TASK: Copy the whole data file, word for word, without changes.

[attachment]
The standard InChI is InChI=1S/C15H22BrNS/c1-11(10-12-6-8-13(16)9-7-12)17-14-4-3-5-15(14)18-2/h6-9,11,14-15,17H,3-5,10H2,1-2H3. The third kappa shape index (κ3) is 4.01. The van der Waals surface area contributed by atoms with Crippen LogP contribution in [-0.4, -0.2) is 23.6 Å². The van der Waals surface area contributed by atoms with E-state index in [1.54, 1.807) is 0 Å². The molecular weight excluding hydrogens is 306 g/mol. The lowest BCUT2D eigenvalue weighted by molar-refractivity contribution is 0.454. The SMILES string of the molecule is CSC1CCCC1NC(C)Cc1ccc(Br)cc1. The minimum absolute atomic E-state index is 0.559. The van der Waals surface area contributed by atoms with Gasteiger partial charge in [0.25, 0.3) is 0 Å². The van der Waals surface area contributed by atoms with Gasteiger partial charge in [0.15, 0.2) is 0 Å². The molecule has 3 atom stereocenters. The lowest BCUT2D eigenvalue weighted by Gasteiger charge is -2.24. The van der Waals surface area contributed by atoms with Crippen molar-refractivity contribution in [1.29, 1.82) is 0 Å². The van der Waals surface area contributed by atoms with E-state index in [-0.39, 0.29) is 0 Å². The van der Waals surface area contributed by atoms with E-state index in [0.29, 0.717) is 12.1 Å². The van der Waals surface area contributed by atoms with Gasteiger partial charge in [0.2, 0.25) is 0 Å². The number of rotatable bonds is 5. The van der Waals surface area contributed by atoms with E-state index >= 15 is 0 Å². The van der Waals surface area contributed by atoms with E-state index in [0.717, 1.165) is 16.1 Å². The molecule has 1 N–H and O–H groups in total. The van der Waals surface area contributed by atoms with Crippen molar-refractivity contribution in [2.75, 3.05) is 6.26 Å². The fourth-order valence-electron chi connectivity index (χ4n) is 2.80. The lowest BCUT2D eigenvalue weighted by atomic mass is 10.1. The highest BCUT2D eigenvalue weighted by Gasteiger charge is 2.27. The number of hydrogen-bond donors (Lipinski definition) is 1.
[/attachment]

The standard InChI is InChI=1S/C15H22BrNS/c1-11(10-12-6-8-13(16)9-7-12)17-14-4-3-5-15(14)18-2/h6-9,11,14-15,17H,3-5,10H2,1-2H3. The third kappa shape index (κ3) is 4.01. The van der Waals surface area contributed by atoms with Crippen LogP contribution in [-0.4, -0.2) is 23.6 Å². The van der Waals surface area contributed by atoms with E-state index in [1.54, 1.807) is 0 Å². The molecular weight excluding hydrogens is 306 g/mol. The lowest BCUT2D eigenvalue weighted by molar-refractivity contribution is 0.454. The SMILES string of the molecule is CSC1CCCC1NC(C)Cc1ccc(Br)cc1. The minimum absolute atomic E-state index is 0.559. The van der Waals surface area contributed by atoms with Gasteiger partial charge in [0.25, 0.3) is 0 Å². The van der Waals surface area contributed by atoms with Gasteiger partial charge in [0.15, 0.2) is 0 Å². The molecule has 3 atom stereocenters. The lowest BCUT2D eigenvalue weighted by Gasteiger charge is -2.24. The van der Waals surface area contributed by atoms with Crippen molar-refractivity contribution in [1.29, 1.82) is 0 Å². The van der Waals surface area contributed by atoms with E-state index in [-0.39, 0.29) is 0 Å². The van der Waals surface area contributed by atoms with E-state index in [0.29, 0.717) is 12.1 Å². The van der Waals surface area contributed by atoms with Gasteiger partial charge in [0.2, 0.25) is 0 Å². The number of rotatable bonds is 5. The van der Waals surface area contributed by atoms with E-state index >= 15 is 0 Å². The van der Waals surface area contributed by atoms with E-state index in [0.717, 1.165) is 16.1 Å². The molecule has 1 N–H and O–H groups in total. The van der Waals surface area contributed by atoms with Crippen molar-refractivity contribution in [2.75, 3.05) is 6.26 Å². The fourth-order valence-electron chi connectivity index (χ4n) is 2.80. The lowest BCUT2D eigenvalue weighted by atomic mass is 10.1. The highest BCUT2D eigenvalue weighted by Gasteiger charge is 2.27. The number of hydrogen-bond donors (Lipinski definition) is 1.